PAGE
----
Ten Pierce County middle and high school students spent part of 2015 and 2016 documenting their neighborhoods with photos and sampling the air quality of their indoor environments as part of a citizen-science project to reveal the impacts of wood smoke and fine particle pollution on public health.
Their work is part of the Wood Smoke Photovoice Environmental Justice Project. Their findings were presented to the public during a Wood Smoke Photovoice Gallery Event on March 1st at the Grace Moore Library in Tacoma.
My neighbor across the street burns for several hours each day even during burn bans. I collected a lot of woodsmoke data in my house and it was probably from them. Most diseases in lungs come from wood smoke.
|The image above right was taken by a youth participating in the Wood Smoke Photovoice Environmental Justice Project. The title and text above left were written by the photographer to explain the image. Together, the image and the text make up a "phototext," one element in the photovoice methodology employed by Dr. Robin Evans-Agnew in his research.|
This is the first citizen-science research project to investigate wood smoke pollution in homes. The event included a facilitated community discussion concerning wood smoke pollution and environmental justice. The project is made possible through a grant received by the UW Tacoma Nursing & Healthcare Leadership Program, funded by the University of Washington Royalty Research Fund. Tacoma-Pierce County Health Department also provided significant support to the project, including data, project conceptualization, and space for the youth to meet and work on the project.
Featuring the works of 10 middle and high school students from Tacoma, Lakewood, Fircrest, Spanaway, and Puyallup, the gallery event showcased the photos, stories, and air-sampling data youth collected in their homes during Pierce County’s 2015-2016 burn-ban season, when indoor and outdoor burning were restricted to prevent unhealthy levels of pollution.
Help Make a Difference
You can help empower students who dream of changing the world with a degree from UW Tacoma’s Nursing & Healthcare Leadership program.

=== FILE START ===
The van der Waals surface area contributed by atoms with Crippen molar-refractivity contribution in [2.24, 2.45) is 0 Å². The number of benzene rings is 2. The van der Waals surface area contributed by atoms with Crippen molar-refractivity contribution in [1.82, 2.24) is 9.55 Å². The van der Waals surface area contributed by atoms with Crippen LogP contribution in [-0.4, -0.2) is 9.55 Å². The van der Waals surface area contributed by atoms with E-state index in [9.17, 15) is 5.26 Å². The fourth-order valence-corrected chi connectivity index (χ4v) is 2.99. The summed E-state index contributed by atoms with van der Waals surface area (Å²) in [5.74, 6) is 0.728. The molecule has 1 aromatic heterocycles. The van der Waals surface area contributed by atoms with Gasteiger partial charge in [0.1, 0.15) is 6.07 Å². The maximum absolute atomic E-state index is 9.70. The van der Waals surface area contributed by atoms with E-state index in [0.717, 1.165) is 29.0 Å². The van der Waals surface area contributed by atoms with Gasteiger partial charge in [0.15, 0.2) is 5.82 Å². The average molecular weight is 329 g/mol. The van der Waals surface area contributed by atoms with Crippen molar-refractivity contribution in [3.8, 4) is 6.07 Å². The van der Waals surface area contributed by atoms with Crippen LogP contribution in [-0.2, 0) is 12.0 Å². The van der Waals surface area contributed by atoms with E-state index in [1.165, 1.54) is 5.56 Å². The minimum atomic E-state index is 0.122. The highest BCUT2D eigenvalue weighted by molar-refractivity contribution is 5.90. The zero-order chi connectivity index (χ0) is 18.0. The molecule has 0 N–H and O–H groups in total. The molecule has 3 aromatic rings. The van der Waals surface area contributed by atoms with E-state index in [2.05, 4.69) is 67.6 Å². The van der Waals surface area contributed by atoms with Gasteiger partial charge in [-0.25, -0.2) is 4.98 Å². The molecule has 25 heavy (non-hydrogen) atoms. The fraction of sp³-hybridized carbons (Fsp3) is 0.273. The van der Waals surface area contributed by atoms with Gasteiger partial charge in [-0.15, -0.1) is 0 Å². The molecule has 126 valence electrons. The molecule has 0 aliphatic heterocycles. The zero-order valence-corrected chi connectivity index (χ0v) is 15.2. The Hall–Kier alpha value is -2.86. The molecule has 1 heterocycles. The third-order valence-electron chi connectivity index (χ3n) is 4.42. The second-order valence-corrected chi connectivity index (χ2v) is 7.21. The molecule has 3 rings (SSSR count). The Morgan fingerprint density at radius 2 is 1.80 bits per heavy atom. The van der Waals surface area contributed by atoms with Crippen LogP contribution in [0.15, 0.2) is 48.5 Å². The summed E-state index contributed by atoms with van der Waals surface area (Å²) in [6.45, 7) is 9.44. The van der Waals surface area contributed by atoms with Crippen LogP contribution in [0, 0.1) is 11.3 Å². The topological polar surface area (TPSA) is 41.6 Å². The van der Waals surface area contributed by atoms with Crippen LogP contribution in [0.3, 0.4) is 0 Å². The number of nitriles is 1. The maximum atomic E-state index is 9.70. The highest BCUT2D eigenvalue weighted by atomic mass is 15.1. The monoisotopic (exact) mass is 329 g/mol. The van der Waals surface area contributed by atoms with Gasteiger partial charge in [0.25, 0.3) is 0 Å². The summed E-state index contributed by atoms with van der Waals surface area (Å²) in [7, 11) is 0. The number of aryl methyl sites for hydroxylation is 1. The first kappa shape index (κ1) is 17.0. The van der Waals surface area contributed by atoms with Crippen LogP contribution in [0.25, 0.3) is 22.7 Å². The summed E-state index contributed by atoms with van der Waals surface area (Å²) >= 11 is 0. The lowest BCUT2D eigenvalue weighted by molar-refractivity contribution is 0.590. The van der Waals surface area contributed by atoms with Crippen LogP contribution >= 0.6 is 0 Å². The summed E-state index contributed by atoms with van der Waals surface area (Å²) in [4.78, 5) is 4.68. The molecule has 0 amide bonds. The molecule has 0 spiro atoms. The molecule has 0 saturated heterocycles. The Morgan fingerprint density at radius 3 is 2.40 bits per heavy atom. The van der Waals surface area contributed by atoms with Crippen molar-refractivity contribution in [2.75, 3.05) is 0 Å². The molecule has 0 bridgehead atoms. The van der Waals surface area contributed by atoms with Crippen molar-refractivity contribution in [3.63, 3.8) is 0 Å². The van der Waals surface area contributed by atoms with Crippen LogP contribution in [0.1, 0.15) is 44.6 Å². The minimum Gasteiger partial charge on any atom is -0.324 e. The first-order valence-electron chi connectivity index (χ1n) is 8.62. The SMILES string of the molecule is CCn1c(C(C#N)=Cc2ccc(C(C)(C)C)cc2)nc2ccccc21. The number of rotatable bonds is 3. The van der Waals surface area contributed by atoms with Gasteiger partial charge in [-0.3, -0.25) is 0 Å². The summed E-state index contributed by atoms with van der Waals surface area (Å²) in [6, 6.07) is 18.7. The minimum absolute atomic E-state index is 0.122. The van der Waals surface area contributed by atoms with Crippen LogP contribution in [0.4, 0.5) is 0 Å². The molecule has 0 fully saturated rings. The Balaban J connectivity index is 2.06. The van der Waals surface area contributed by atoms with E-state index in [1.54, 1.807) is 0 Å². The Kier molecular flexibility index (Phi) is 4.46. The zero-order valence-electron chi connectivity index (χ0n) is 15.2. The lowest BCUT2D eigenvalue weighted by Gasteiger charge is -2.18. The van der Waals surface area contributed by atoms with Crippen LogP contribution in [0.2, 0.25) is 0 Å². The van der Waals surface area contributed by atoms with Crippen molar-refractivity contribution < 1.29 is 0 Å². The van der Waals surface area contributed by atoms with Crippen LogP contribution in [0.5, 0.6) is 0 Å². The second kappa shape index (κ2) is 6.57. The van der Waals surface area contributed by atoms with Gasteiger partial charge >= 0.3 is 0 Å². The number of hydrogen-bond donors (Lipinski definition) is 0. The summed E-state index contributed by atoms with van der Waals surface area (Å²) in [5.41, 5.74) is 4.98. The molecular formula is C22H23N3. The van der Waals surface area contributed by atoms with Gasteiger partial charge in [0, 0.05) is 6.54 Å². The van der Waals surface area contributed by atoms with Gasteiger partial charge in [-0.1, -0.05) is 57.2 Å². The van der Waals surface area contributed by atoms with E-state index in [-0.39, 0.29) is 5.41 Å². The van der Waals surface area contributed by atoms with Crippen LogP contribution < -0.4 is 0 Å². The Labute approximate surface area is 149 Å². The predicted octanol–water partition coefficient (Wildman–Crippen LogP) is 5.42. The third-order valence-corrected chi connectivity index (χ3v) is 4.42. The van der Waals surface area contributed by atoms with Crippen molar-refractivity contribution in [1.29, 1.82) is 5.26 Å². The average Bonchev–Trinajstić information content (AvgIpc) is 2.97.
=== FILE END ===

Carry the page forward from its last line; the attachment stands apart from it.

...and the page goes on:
Make your gift today as part of the Campaign for UW Tacoma, and help build a greater Tacoma and a greater world.
Wood smoke is emitted into the air from wood burning stoves, fireplaces, and outdoor bonfires. Fine particle pollution from sources such as wood smoke can have negative effects on human health, including respiratory and cardiac disease. A large area of Pierce County--including Tacoma, Fife, Milton, Lakewood, Puyallup, Spanaway, Frederickson and Steilacoom--has been designated as a smoke reduction zone, where special efforts are being made to reduce wood smoke, which accounts for more than half of fine particle pollution on an average winter day.
The Wood Smoke Photovoice Environmental Justice Project aims to reduce wood smoke and improve public health in Pierce County through community engagement. This stage of the project, starting with a small cohort, is designed to determine the feasibility of engaging and empowering youth to achieve wood smoke reduction goals. 10 youth from Lakewood, Fircrest, Tacoma, Spanaway, and Puyallup took photos around their neighborhoods that depict their perceptions of wood smoke pollution and performed indoor air-sampling tests during burn-bans. Air samples were tested at the UW Tacoma Center for Urban Waters laboratory. The youth met periodically between November and February to share their photos and data and to discuss wood smoke pollution, health effects, local management efforts, and social justice issues.
Their results are surprising: while only one youth reported using a woodstove, all the youth found evidence of the tracer elements of wood smoke particulate pollution, sometimes in high concentrations, in every indoor environment tested. The voices of the youth, coupled with the testing results, will inform future efforts to expand both the Photovoice project and to advocate for expanded state resources to address the sources of wood smoke pollution.
For more information:
John Burkhardt, UW Tacoma Communications, 253-692-4536 or email@example.com